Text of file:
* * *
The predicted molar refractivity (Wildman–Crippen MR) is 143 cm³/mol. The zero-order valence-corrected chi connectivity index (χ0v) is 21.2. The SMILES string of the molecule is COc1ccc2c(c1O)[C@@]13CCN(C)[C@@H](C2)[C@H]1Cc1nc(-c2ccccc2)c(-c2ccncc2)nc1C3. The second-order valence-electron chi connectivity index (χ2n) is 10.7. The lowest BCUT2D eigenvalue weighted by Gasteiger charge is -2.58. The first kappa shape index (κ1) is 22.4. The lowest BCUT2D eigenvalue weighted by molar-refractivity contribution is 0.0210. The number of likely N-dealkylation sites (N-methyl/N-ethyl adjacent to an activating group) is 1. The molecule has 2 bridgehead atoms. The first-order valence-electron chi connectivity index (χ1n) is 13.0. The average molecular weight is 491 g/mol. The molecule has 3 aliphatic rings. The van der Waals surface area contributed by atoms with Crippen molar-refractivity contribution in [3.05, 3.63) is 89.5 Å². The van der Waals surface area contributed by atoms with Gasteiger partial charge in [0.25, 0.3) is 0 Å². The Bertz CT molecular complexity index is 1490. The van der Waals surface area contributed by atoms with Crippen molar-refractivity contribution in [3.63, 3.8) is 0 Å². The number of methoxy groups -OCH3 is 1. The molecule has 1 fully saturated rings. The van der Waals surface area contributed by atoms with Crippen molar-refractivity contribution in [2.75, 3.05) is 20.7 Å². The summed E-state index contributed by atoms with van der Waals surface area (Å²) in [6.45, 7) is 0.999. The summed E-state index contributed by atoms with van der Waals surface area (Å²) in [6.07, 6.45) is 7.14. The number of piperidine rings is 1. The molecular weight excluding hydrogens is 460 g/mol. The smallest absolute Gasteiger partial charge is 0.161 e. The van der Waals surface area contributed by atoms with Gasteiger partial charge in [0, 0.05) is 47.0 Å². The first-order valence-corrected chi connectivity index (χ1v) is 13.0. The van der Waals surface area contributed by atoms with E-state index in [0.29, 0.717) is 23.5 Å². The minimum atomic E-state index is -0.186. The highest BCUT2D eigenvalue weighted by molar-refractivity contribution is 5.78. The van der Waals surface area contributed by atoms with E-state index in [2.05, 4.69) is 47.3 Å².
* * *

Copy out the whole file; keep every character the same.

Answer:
The predicted molar refractivity (Wildman–Crippen MR) is 143 cm³/mol. The zero-order valence-corrected chi connectivity index (χ0v) is 21.2. The SMILES string of the molecule is COc1ccc2c(c1O)[C@@]13CCN(C)[C@@H](C2)[C@H]1Cc1nc(-c2ccccc2)c(-c2ccncc2)nc1C3. The second-order valence-electron chi connectivity index (χ2n) is 10.7. The lowest BCUT2D eigenvalue weighted by Gasteiger charge is -2.58. The first kappa shape index (κ1) is 22.4. The lowest BCUT2D eigenvalue weighted by molar-refractivity contribution is 0.0210. The number of likely N-dealkylation sites (N-methyl/N-ethyl adjacent to an activating group) is 1. The molecule has 2 bridgehead atoms. The first-order valence-electron chi connectivity index (χ1n) is 13.0. The average molecular weight is 491 g/mol. The molecule has 3 aliphatic rings. The van der Waals surface area contributed by atoms with Crippen molar-refractivity contribution in [3.05, 3.63) is 89.5 Å². The van der Waals surface area contributed by atoms with Gasteiger partial charge in [0.25, 0.3) is 0 Å². The Bertz CT molecular complexity index is 1490. The van der Waals surface area contributed by atoms with Crippen molar-refractivity contribution in [3.63, 3.8) is 0 Å². The number of methoxy groups -OCH3 is 1. The molecule has 1 fully saturated rings. The van der Waals surface area contributed by atoms with Crippen molar-refractivity contribution in [2.75, 3.05) is 20.7 Å². The summed E-state index contributed by atoms with van der Waals surface area (Å²) in [6.45, 7) is 0.999. The summed E-state index contributed by atoms with van der Waals surface area (Å²) in [6.07, 6.45) is 7.14. The number of piperidine rings is 1. The molecular weight excluding hydrogens is 460 g/mol. The smallest absolute Gasteiger partial charge is 0.161 e. The van der Waals surface area contributed by atoms with Gasteiger partial charge in [0, 0.05) is 47.0 Å². The first-order valence-corrected chi connectivity index (χ1v) is 13.0. The van der Waals surface area contributed by atoms with E-state index in [0.29, 0.717) is 23.5 Å². The minimum atomic E-state index is -0.186. The highest BCUT2D eigenvalue weighted by molar-refractivity contribution is 5.78. The van der Waals surface area contributed by atoms with E-state index in [2.05, 4.69) is 47.3 Å².